DMV Beats: Oddisee, PHZ-Sicks, and the Best DMV Hip-Hop Show (in Atlanta)
Oddisee's Not Fucking Around
I don't know what pissed Oddisee off, but he's spittin' mad on Tangible Dream, a new mixtape he dropped this week. His 2012 album, People Hear What They See, was a lighter affair that examined artistic integrity ("That Real"), frayed relationships ("You Know Who You Are"), and shady politics ("American Greed"). On his new tape—released the same day as his exquisite The Beauty in All—Oddisee sounds both frustrated and cocky, particularly on "Yeezus Was A Mortal Man," when he drops this whopper: "Most of these niggas half man, but they full bitch." Then there's the "Bonus Flow" track with the Diamond District: "I know you mad that a nigga from the county be reppin' the entire city, I do it better without a question." As an up-and-comer, Oddisee wouldn't have pulled out such long knives. That's clearly changed. —Marcus J. Moore
Lost and Found
PHZ-Sicks has dropped a steady stream of music since announcing the release of his forthcoming album, The Moment, out in November. His new song, "Lost & Found" featuring singer Alison Carney, won't be on his forthcoming album, but he uses it as an opportunity to explore the complications of love. "Good love is hard to find, when they say love is blind," goes the hook. From there, the Woodbridge, Va., rapper conducts an imagined conversation with a female friend, warning her against letting previous letdowns cloud future relationships. "All the women out there, the good men are right here/Give us a chance, don't push us away, dear." Ladies, PHZ-Sicks cares. —MJM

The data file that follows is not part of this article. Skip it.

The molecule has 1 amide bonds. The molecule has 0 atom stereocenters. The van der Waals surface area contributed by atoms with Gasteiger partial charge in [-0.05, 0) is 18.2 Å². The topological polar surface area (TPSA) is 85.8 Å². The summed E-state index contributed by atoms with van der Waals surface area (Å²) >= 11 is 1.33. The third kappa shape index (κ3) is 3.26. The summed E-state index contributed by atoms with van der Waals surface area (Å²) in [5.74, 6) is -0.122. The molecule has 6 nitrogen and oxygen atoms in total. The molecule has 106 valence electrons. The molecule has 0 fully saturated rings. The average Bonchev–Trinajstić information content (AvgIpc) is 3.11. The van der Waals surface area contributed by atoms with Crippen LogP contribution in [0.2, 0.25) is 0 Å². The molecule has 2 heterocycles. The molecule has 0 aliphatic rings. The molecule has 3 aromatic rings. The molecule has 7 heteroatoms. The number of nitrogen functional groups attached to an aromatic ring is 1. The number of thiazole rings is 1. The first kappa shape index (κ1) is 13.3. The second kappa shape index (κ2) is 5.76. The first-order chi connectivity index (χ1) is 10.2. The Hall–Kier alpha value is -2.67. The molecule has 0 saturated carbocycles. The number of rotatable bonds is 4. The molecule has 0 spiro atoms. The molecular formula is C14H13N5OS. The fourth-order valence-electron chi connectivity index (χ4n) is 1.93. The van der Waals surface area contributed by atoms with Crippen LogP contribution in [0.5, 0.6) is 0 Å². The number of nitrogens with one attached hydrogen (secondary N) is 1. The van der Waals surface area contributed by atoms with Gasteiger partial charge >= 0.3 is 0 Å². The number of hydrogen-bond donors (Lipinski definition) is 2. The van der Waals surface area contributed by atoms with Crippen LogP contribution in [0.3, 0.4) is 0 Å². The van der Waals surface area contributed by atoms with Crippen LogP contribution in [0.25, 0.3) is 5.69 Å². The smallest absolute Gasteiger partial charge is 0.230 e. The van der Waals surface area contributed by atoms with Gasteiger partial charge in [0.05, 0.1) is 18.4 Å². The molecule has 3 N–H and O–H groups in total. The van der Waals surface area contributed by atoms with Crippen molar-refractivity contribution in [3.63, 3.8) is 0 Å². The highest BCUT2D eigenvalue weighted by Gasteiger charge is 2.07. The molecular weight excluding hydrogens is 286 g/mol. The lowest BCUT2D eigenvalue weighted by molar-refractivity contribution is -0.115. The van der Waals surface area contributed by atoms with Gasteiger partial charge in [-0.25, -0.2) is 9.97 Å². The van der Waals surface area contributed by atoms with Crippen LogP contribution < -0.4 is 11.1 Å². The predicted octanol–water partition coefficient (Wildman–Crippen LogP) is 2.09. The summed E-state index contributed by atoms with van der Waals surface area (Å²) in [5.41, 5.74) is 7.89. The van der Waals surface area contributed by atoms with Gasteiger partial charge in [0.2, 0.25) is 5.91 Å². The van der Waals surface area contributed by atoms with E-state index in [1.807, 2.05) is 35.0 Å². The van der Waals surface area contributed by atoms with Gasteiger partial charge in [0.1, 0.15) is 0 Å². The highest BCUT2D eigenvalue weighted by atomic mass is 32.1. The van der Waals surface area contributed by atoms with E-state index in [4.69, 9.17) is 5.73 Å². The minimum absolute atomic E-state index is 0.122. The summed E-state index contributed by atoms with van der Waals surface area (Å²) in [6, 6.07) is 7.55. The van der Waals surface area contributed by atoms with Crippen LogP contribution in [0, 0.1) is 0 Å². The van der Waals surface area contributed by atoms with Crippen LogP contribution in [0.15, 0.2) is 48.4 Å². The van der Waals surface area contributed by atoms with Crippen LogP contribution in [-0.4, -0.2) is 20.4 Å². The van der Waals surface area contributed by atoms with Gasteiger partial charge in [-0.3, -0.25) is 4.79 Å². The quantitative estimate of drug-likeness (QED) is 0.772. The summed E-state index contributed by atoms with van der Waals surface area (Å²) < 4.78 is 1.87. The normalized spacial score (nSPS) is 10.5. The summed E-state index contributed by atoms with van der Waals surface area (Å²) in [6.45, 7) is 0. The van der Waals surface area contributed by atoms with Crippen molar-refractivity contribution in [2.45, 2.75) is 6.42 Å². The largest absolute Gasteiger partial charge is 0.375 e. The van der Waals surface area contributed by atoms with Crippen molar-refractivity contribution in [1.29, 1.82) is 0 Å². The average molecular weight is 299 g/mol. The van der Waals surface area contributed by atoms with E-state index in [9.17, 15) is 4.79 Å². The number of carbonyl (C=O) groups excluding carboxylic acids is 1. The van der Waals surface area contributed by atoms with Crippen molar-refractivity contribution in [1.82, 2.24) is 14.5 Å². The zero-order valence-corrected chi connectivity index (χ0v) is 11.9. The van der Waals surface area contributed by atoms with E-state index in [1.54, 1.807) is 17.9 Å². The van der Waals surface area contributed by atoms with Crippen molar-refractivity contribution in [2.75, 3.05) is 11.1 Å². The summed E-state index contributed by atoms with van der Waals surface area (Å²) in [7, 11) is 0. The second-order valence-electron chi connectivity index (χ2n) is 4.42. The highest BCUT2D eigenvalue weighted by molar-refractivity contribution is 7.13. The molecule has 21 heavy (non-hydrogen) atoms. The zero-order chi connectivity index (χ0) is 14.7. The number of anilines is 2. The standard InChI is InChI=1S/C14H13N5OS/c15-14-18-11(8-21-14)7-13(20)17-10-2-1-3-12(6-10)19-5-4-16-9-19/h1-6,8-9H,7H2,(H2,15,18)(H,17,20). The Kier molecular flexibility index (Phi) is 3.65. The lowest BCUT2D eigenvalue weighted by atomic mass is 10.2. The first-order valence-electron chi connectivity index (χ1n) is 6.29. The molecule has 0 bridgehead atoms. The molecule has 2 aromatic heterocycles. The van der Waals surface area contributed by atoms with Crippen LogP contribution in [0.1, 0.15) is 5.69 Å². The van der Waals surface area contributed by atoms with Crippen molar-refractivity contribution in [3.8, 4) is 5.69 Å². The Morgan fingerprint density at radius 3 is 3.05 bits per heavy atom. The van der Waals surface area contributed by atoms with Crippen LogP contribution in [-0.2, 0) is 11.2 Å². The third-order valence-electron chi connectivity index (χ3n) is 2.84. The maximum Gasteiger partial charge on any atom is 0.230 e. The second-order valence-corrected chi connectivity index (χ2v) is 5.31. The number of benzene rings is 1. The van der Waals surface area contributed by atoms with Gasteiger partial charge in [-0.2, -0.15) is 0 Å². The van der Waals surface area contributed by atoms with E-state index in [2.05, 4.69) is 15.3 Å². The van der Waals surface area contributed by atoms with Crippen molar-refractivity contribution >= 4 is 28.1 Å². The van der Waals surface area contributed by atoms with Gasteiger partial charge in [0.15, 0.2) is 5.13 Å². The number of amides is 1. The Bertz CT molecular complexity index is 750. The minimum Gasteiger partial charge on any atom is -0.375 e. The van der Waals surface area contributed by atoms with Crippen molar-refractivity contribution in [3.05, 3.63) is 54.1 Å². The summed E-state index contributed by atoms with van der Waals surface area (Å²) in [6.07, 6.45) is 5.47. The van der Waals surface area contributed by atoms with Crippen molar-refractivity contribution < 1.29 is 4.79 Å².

The DMV Takes On A3C
This week, the best DMV hip-hop show isn't in the DMV: It's at the A3C Hip-Hop Festival in Atlanta. Today, Atlanta venue Quad hosts a beefy lineup of D.C.-area acts, including Fat Trel, Phil Adé, Shy Glizzy, and Lightshow, as well as Young Moe, Kelow, Uno Hype, GoldLink, Nickelus F, Prophecy The Kyd, and Castro.
Henny Yegezu, the DMV ambassador for A3C, says he aimed to book acts with strong homegrown followings. "I wanted to highlight artists that were organically making a name for themselves and will show the nation that the DMV is really up next," he says. "If you check a lot of those artists and their social numbers and actual fan interaction, some of them are really starting to make some noise." A few of these artists were logical choices, though, considering their growing national popularity. "Some of these acts like Fat Trel, Phil Adé, Shy Glizzy, and Lightshow actually have a little bit of a presence in Atlanta, in the sense that the hip-hop scene down there has heard of them," Yegezu says.
Trillectro will have two stages at Union East Atlanta Village. The first is tonight and the followup comes tomorrow; both are $10, or free for anyone bearing a festival badge. But if you're nowhere near Atlanta, I recommend giving the official A3C DMV mixtape a spin this weekend anyway. —Julian Kimble